The Listing Division of the Exchange pointed out that the significant deterioration in the company’s performance during the relevant period as indicated in the consolidated management accounts (i) was not information in the public domain, (ii) was outside market expectation, (iii) was price sensitive and (iv) required disclosure as soon as reasonably practicable under the old Listing Rule 13.09.
The Company’s obligation to disclose the information in relation to its deteriorating performance arose in:
in the first week of May 2011, when the directors had possession of the April monthly management accounts reporting a net loss representing a 112% drop compared to the same period in 2010;
on 31 May 2011, when the April monthly management accounts were discussed at a board meeting; or
in the first week of June 2011, when the directors had possession of the May monthly management accounts reporting a 91% decrease in net profit compared to the same period in 2010.
Publication of the profit warning announcement on 11 July 2011 was not “as soon as reasonably practicable” under the old Listing Rule 13.09.
However, it is not clear why the obligation to disclose was not considered by the Exchange to have arisen earlier in the first week of March and April, when the Directors had possession of the monthly management accounts for February and March, both showing a significant decrease in the Company’s net profit.
Internal control measures
The Listing Division noted that the Company’s internal control measures to ensure compliance with the price sensitive information provisions were not adequate and effective:
The Company did not have any written internal procedures for compliance with the provisions;
There were no guidelines for senior management and directors to determine whether certain information was price sensitive; and
There were no internal procedures and mechanism for the Company to gauge and monitor market expectation of its performance and its share price movements.
The new statutory regime for the disclosure of price sensitive information
The new statutory regime governing listed issuers’ disclosure of price sensitive information (referred to in the new legislation as “inside information”) (PSI) came into effect on 1 January 2013 to replace the non-statutory regime under the Listing Rules.
“As soon as reasonably practicable”
An issuer must disclose PSI to the public as soon as reasonably practicable after any inside information has come to its knowledge (section 307B(1) SFO). Inside information has come to the corporation’s knowledge if:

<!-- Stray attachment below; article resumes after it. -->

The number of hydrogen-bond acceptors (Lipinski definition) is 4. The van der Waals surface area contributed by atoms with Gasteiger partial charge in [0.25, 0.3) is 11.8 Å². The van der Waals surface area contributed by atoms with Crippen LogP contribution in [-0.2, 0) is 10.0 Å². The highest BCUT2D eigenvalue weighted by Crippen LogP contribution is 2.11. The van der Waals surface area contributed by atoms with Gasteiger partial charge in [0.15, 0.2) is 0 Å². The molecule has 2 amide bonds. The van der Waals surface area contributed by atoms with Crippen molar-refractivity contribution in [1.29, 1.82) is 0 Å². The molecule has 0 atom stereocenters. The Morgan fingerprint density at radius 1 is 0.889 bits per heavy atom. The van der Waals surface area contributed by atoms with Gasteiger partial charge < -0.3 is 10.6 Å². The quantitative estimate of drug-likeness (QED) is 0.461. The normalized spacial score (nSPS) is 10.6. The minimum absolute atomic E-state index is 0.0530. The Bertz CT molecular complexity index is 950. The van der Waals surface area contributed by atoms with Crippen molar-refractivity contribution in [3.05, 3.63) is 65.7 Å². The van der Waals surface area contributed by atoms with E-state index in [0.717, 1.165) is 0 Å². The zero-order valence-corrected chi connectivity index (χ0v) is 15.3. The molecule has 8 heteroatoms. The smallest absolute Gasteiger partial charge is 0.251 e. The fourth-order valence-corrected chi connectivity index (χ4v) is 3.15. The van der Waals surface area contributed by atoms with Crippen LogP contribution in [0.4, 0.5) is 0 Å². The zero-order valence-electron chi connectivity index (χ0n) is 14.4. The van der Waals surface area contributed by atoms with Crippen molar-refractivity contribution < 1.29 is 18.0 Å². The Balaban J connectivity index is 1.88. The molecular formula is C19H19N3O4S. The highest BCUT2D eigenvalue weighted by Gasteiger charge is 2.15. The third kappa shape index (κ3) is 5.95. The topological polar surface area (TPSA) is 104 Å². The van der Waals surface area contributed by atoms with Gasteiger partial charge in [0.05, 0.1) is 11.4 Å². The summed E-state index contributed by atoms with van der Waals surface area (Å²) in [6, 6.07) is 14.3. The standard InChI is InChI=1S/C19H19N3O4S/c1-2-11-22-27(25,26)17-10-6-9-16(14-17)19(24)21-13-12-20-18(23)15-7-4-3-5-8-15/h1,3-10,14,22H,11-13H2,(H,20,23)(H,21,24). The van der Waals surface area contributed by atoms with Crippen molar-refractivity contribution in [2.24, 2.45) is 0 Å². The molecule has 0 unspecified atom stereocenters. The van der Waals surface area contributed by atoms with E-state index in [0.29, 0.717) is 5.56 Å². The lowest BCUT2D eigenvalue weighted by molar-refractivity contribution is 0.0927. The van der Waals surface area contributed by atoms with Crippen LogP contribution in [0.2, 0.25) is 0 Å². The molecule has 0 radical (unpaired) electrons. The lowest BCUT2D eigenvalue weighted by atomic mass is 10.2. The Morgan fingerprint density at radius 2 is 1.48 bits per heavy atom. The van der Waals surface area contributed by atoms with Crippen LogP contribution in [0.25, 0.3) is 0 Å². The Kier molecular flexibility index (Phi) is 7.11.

the inside information has, or ought reasonably to have, come to the knowledge of an officer of the corporation in the course of performing functions as an officer of the corporation; and
a reasonable person, acting as an officer of the corporation, would consider that the information is inside information in relation to the corporation (section 307B(2) SFO).
“effective systems and procedures”
Issuers must therefore ensure that they have effective systems and procedures in place to ensure that any material information which comes to the knowledge of any of their officers is promptly identified and escalated to the board to determine whether it needs to be disclosed.
According to the SFC, “as soon as reasonably practicable” means that the corporation should immediately take all steps that are necessary in the circumstances to disclose the information to the public. The necessary steps that the corporation should immediately take before the publication of an announcement may include: ascertaining sufficient details; internal assessment of the matter and its likely impact; seeking professional advice where required and verification of the facts (paragraph 40 of the SFC Guidelines).
Although this regulatory decision was made in relation to the breach of the old Listing Rule 13.09 which has been replaced by the new statutory regime, the Exchange’s interpretation of the key concepts such as “as soon as reasonably practicable” and “effective systems and procedures” may help illustrate how listed issuers should comply with the new statutory regime.